1. re: GreenYoshi
                      l
                      Lauren Jul 23, 2013 10:00 AM

                      I think you're right - no raised, just cake.

                      Remember how dense they used to be? Dense, dry and flavorless is how I remember them. Now they are much lighter, have a softer crumb and decent flavor. I think I tried a lemon cardamom or something like that, as well as a chocolate one.

                      I don't want to oversell you on them, just make a course correction on my initial postings about them. Keep in mind they are walking distance from my house and I've been there once in the past year or so!

        2. c
          cbg90 Jul 19, 2013 12:45 PM

          Thanks everyone, looks like I might have to end my croissant drought (I decided to not ever eat croissants in N America since they would surely disappoint in comparison to the ones I had while on exchange in France).

          My arteries are crying already!

          2 Replies
          1. re: cbg90
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            LemonyRoux Jul 19, 2013 12:56 PM

            Definitely check out the croissant at Cafe Besalu in Ballard. Some who have actually been to France have reported they are on par with those found in Paris. I have not been to France, but they are the best I have ever tasted.

            1. re: LemonyRoux
              b
              Bax Jul 19, 2013 08:21 PM

              I have been to France, and the ones at Besalu are indeed on par with croissants I had there.

              That said, I don't know that they're completely consistent. I've had a few Besalu croissants that were just good, and then other days that they were AMAZING. I hope if you try them you get an amazing day!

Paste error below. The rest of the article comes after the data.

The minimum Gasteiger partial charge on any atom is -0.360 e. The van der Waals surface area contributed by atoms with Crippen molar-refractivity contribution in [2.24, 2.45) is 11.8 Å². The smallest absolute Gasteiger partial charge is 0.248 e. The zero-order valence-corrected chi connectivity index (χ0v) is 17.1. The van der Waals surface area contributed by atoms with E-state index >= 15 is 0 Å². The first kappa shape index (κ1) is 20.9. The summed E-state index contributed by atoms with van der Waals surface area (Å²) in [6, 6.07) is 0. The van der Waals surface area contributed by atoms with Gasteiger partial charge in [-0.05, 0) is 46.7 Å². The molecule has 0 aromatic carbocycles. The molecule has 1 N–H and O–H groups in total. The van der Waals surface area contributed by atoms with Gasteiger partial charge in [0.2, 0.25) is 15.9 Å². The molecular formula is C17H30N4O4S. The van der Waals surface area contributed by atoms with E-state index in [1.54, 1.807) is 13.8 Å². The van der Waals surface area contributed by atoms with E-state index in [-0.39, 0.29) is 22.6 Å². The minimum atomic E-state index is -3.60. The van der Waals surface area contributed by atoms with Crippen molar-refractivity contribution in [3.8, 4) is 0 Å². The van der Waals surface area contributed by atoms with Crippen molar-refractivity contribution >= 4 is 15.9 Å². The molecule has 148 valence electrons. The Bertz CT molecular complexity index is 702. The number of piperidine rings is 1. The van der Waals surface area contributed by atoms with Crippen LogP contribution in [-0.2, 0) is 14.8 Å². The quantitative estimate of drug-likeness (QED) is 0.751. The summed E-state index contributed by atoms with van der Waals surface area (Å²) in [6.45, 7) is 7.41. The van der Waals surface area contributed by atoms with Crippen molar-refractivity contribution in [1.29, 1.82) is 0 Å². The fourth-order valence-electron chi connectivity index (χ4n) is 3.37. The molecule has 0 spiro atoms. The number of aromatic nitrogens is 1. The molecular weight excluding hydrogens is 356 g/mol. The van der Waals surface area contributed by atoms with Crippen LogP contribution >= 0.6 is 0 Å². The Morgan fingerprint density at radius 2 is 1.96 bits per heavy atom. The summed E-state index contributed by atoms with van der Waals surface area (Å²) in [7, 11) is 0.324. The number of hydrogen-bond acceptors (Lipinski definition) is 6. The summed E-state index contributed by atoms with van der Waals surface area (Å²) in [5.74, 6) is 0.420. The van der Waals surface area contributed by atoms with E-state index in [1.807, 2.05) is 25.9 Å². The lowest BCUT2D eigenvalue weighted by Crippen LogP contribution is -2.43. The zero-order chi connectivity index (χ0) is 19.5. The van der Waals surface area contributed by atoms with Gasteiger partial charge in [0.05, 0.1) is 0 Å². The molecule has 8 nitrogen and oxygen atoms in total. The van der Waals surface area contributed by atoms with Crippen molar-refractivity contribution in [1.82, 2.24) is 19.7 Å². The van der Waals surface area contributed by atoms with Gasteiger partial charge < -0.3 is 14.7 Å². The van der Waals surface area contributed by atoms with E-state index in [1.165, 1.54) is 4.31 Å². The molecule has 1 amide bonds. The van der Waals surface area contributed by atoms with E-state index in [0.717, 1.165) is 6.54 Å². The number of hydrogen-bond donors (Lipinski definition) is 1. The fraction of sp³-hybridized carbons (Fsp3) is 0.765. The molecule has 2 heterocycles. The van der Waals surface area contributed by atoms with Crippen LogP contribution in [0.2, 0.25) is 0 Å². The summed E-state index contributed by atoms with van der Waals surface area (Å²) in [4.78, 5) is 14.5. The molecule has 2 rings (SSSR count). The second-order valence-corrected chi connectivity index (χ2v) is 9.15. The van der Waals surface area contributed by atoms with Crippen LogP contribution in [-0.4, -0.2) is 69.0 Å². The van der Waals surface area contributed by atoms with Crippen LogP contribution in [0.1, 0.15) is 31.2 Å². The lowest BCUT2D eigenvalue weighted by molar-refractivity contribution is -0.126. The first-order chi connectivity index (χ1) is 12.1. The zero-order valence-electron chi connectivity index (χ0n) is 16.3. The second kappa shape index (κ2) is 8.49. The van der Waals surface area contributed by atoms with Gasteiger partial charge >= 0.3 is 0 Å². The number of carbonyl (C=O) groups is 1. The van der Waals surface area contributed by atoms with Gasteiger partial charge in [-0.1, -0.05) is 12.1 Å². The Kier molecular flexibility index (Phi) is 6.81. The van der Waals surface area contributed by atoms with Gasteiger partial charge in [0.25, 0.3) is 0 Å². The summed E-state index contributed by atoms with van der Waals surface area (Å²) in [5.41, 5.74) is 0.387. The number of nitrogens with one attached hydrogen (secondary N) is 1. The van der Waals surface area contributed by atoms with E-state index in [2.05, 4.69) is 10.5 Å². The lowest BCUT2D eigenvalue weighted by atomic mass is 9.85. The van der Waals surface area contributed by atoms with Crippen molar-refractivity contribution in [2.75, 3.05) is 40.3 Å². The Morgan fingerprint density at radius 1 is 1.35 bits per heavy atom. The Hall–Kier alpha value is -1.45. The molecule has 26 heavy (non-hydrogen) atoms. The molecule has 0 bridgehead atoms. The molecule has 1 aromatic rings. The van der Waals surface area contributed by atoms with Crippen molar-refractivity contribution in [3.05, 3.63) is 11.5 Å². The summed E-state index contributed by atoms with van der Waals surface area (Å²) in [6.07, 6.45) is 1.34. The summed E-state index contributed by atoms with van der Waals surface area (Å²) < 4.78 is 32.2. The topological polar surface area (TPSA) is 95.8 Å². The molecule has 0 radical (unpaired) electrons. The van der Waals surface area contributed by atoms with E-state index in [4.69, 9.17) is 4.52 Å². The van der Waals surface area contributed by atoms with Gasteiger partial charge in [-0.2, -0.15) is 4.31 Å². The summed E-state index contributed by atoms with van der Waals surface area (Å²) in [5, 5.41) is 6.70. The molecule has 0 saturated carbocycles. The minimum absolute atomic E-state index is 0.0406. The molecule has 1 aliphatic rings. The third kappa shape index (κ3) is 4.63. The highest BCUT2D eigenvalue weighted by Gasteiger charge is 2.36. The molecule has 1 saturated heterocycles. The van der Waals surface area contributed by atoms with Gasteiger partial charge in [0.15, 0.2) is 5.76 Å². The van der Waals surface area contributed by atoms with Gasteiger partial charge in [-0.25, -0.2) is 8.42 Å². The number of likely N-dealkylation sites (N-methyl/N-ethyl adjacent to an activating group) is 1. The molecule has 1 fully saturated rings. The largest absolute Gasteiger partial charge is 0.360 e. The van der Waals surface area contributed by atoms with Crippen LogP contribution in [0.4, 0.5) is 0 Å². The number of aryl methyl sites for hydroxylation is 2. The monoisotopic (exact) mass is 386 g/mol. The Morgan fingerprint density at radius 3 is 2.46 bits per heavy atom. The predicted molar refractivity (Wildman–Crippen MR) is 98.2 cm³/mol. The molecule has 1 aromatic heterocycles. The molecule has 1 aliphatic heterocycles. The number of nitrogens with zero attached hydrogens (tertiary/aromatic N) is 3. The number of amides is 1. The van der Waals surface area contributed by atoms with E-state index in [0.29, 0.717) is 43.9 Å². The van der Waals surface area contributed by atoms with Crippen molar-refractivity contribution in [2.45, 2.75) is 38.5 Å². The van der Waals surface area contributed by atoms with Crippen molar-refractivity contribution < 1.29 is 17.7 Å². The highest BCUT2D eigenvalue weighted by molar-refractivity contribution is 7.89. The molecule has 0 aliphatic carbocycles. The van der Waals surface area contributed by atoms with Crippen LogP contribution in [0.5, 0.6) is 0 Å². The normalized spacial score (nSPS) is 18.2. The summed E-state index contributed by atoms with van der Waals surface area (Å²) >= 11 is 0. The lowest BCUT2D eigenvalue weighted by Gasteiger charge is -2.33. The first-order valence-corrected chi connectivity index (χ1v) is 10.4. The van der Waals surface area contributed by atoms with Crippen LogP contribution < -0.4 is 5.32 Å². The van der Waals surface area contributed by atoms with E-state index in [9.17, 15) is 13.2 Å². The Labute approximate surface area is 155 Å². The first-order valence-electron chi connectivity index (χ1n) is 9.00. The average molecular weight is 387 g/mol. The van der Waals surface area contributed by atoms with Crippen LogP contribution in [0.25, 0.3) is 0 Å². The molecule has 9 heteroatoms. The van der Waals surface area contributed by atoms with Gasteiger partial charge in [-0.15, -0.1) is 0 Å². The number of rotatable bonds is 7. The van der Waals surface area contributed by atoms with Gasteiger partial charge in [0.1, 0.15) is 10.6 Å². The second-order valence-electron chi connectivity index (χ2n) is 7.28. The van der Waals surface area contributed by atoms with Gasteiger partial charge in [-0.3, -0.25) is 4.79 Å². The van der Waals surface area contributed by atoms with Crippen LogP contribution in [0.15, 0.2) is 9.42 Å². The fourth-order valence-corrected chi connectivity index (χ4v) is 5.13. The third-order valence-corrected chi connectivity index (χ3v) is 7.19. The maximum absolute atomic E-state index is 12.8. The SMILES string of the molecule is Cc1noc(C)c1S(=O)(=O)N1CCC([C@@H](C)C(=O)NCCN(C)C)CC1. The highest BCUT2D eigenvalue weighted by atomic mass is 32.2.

2. b
            BallardFoodie Jul 19, 2013 06:39 AM

            Top Pot is the place in Seattle proper. There are a couple places outside of the city, but would require a car. Closest Top Pot to the Bite (Seattle Center) is on 5th (about a 6-7 block walk).

            1 Reply
            1. re: BallardFoodie
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              seattle_lee Jul 19, 2013 02:35 PM

              Agreed that Top Pot makes the best quality doughnut I've eaten in Seattle, but they are just to sweet for me. I don't have a better suggestion, though. Other than a croissant, that is.

            2. b
              Bax Jul 18, 2013 06:50 PM

              The made-to-order ones at Dahlia Bakery are pretty good. The ones at Daily Dozen in Pike Place Market are greasy and surely terrible for you but also hot and fresh and delicious-in-a-disgusting-way.

              1. m
                mrnelso Jul 18, 2013 01:18 PM

                Dieters turn away now.
                Start with Top Pot plain old fashioned.
                Not "doughnut-like" so much, but highlights of Seattle's pastry scene are Cafe Besalu (croissant), Bakery Nouveau (twice baked almond croissant), Irwin's Blueberry Muffin. All 3 places have lots more winners, too.

                4 Replies
                1. re: mrnelso
                  s
                  sweetpotater Jul 19, 2013 09:33 AM

                  Seattle donuts are nothing special. Take this advice and find croissants.

                  1. re: sweetpotater
                    b
                    Bax Jul 19, 2013 10:07 AM

                    Agreed. And in that case, Besalu are the best!

                    1. re: sweetpotater
                      chartreauxx Jul 19, 2013 10:50 AM

                      if you're doing croissants, le panier in the market has become something of a tourist trap but still turns out some of my all-time favorite croissants and amandines.

                      they're a dessert item at a restaurant, not a stand-alone doughnut place, but the zeppole at tavolata are good. revel in fremont serves unconventional but delicious doughnuts on their weekend brunch menu. and of course the international district offers all kinds of fun ways to try fried dough.

                      1. re: chartreauxx
                        paulj Jul 24, 2013 04:42 PM

                        When I'm at Pike Place, a pain aux raisins or au chocolat from le panier is a must buy.